Audiology (hearing)

About Us

The paediatric audiology service provides hearing assessment and rehabilitation for children of all ages from newborn to 18 years of age.

Children can be referred to our service via their GP, Health Visitor, Speech and Language therapist, Paediatrician, School Nurse or via the Newborn Hearing Screening Program (NHSP).

The team works closely with Speech and language therapy, ENT (Ear, Nose and Throat) and Educational Audiology which is part of the Integrated Disability Service.

The Paediatric Audiology Team operates working hours of Monday-Friday, 8.00am-17.30pm. We remain open during school holidays, although do not work weekends or bank holidays.

Contact and location

The Children’s audiology service is based at the Woodloes Audiology Suite, adjacent to Woodloes Primary School, Deansway, Warwick CV34 5DF.

Community Clinics also take place at Riversley Park Centre, Clinic Drive, Nuneaton, CV11 5TY, and the Orchard Centre, Lower Hillmorton Road, Rugby, CV21 3SR. In exceptional circumstances a home visit can be arranged if deemed appropriate by the Audiologist.

Tel: 01926 482668 (For Woodloes appointments)

Tel: 02476 378606 (For Nuneaton and Rugby appointments)

Facilities

On-street parking for the Woodloes Audiology Suite is available on Deansway, Warwick. Please do not park in the Woodloes Primary school staff car park.

Toilet and baby changing facilities are available within the waiting area.

What to expect at your appointment

The assessment process may vary depending on the age and development of your child. The Audiologists will determine the most appropriate form of test for your child on the day of your appointment.

The appointments are typically booked for 30 minutes and include a hearing test or listening game, Otoscopy (ear examination), and Tympanometry (a measure of middle ear function), if required. The test procedures will be explained to you during the appointment and will only be performed with your consent. None of the testing procedures are considered to be invasive. You should receive an explanation of the results at the end of the appointment and copies of hearing tests can be provided upon request. A summary of the appointment will be sent to you via post and a copy of this letter will be sent to the professional that referred your child.

Useful videos

Treatment options

In many cases childhood hearing difficulties can be the result of middle ear congestion, or “Glue ear.” The National Institute for Health and Care Excellence (NICE) currently has guidelines specifying that if a child is found to have middle ear congestion that a period of “watchful waiting” is instigated for 3 months. Click here to view the guidance.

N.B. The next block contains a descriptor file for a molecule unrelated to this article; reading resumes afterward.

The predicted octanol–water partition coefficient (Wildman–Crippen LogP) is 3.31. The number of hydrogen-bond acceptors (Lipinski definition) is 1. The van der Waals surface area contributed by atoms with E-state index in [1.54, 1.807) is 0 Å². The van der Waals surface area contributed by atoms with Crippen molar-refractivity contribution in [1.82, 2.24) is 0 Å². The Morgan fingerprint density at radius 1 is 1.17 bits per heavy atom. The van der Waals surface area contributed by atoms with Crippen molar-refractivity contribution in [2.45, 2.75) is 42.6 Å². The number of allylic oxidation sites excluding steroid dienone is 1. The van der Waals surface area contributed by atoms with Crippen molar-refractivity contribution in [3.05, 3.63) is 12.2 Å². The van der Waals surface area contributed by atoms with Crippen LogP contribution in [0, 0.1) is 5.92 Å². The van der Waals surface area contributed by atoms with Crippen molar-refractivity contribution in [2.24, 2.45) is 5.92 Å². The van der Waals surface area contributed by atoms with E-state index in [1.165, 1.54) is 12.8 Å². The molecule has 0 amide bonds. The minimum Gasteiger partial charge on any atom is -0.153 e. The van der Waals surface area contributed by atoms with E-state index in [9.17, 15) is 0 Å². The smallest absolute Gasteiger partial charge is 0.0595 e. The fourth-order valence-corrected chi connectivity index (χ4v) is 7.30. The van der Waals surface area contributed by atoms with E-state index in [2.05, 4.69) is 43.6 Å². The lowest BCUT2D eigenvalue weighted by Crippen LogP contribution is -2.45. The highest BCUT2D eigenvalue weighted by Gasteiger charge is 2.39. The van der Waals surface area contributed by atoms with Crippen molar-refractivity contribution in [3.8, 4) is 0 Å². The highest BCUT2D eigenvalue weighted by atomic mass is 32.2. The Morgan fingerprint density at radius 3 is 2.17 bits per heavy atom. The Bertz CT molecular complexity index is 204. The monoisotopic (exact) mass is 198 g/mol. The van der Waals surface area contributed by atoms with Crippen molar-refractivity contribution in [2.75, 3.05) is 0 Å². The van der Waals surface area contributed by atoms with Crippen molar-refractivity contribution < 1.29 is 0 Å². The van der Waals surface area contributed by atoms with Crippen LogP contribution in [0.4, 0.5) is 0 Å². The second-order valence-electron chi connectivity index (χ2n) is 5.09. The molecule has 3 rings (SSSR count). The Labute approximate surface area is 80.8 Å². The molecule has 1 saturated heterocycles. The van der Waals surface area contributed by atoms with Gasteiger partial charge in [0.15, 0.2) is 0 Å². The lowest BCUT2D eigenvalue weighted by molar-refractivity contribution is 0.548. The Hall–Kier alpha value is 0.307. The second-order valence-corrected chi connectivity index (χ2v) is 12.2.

During this 3 month period the majority of cases will resolve naturally without the need for intervention. If however the congestion is found to be persistent and ongoing, the Audiologists will then discuss referring your child onward to an Ear, Nose and Throat (ENT) specialist so that other treatment options can be discussed.

If a permanent hearing difficulty is suspected, the Audiologists will wish to consider rehabilitation options, normally in the form of hearing aids. Please refer to the hearing aids tab.

Cochlear Implants and Bone Anchored Hearing Aids

In some cases of permanent childhood hearing loss BTE (Behind the Ear) hearing aids may not be the most effective management option. At South Warwickshire NHS Foundation Trust we are not able to provide Cochlear Implants or Bone Anchored Hearing Aids. If one of these options should be considered for your child we will make a referral to specialist centres for further testing and treatment.

Balance/vestibular assessment

We are currently unable to offer vestibular assessment at Paediatric Audiology.

C2Hear

C2Hear Online is a series of short, interactive, multimedia videos about hearing aids, hearing loss and communication by Nottingham University. Click here to access the videos.

Tinnitus

Please click on these links for help and support for tinnitus and hyperacusis.

Our Hearing Aids

Our hearing aids come in a range of sizes and colours. The most suitable form of hearing aid for your child is based upon the type and degree of hearing loss measured. For more information click here.

Communication Tactics

Smile.jpgMake sure that you have their
full attention before speaking
Quiet.jpgFind a quiet place to talk
Covering_mouth.jpgDon’t cover your mouth.
Speak clearly and with
normal lip movements,
natural facial expressions and gestures.